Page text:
The dowry system in India is one given reason for female infanticide; over a time period spanning centuries it has become embedded within Indian culture. Although the state has taken steps[e] to abolish the dowry system, the practice persists, and for poorer families in rural regions female infanticide and gender selective abortion is attributed to the fear of being unable to raise a suitable dowry and then being socially ostracized.
In 1857, John Cave-Brown documented for the first time the practice of female infanticide among the Jats in the Punjab region. Data from the census during the colonial period and from 2001 propose that the Jat have practiced female infanticide for 150 years. In the Gujarat region, the first cited examples of discrepancies in the sex ratio among Lewa Patidars and Kanbis dates from 1847.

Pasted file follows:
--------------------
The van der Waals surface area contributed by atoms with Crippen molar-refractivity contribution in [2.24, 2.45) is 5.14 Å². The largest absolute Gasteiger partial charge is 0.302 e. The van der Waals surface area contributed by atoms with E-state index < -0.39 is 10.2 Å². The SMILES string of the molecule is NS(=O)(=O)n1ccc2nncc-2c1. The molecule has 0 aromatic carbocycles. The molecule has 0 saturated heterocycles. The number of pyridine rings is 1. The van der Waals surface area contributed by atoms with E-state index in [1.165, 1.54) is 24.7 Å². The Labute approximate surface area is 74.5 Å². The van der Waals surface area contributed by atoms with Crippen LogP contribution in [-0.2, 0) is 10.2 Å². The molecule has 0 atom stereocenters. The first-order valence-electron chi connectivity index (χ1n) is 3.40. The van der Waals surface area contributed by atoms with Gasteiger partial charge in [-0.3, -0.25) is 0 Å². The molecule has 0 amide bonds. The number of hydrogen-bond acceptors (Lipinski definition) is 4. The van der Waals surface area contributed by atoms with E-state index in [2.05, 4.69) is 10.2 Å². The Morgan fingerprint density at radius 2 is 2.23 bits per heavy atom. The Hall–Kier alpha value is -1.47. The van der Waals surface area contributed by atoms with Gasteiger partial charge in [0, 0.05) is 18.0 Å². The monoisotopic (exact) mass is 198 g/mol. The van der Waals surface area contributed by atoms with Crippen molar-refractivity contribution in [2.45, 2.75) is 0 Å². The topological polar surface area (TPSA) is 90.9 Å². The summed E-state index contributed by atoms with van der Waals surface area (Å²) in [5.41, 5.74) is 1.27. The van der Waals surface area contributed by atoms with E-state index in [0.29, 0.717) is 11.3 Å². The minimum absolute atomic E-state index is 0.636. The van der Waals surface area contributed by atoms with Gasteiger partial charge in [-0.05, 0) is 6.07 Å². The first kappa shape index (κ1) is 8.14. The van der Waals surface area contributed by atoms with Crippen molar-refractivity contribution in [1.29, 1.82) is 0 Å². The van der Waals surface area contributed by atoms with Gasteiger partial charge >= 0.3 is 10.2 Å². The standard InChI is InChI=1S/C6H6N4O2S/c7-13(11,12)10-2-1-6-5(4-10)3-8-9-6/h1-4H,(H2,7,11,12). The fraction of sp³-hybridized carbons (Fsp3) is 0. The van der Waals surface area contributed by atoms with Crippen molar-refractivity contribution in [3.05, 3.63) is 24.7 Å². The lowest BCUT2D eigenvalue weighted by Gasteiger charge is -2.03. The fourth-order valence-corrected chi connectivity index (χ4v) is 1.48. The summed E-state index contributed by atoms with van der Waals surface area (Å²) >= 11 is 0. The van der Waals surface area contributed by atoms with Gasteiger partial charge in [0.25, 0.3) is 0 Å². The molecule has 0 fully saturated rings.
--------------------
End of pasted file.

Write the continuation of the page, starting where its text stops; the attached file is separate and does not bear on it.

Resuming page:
In 1789 during British colonial rule in India the British discovered that female infanticide in Uttar Pradesh was openly acknowledged. A letter from a magistrate who was stationed in the North West of India during this period spoke of the fact that for several hundred years no daughter had ever been raised in the strongholds of the Rajahs of Mynpoorie. In 1845 however the ruler at that time did keep a daughter alive after a district collector named Unwin intervened. A review of scholarship has shown that the majority of female infanticides in India during the colonial period occurred for the most part in the North West, and that although not all groups carried out this practice it was widespread. In 1870, after an investigation by the colonial authorities the practice was made illegal.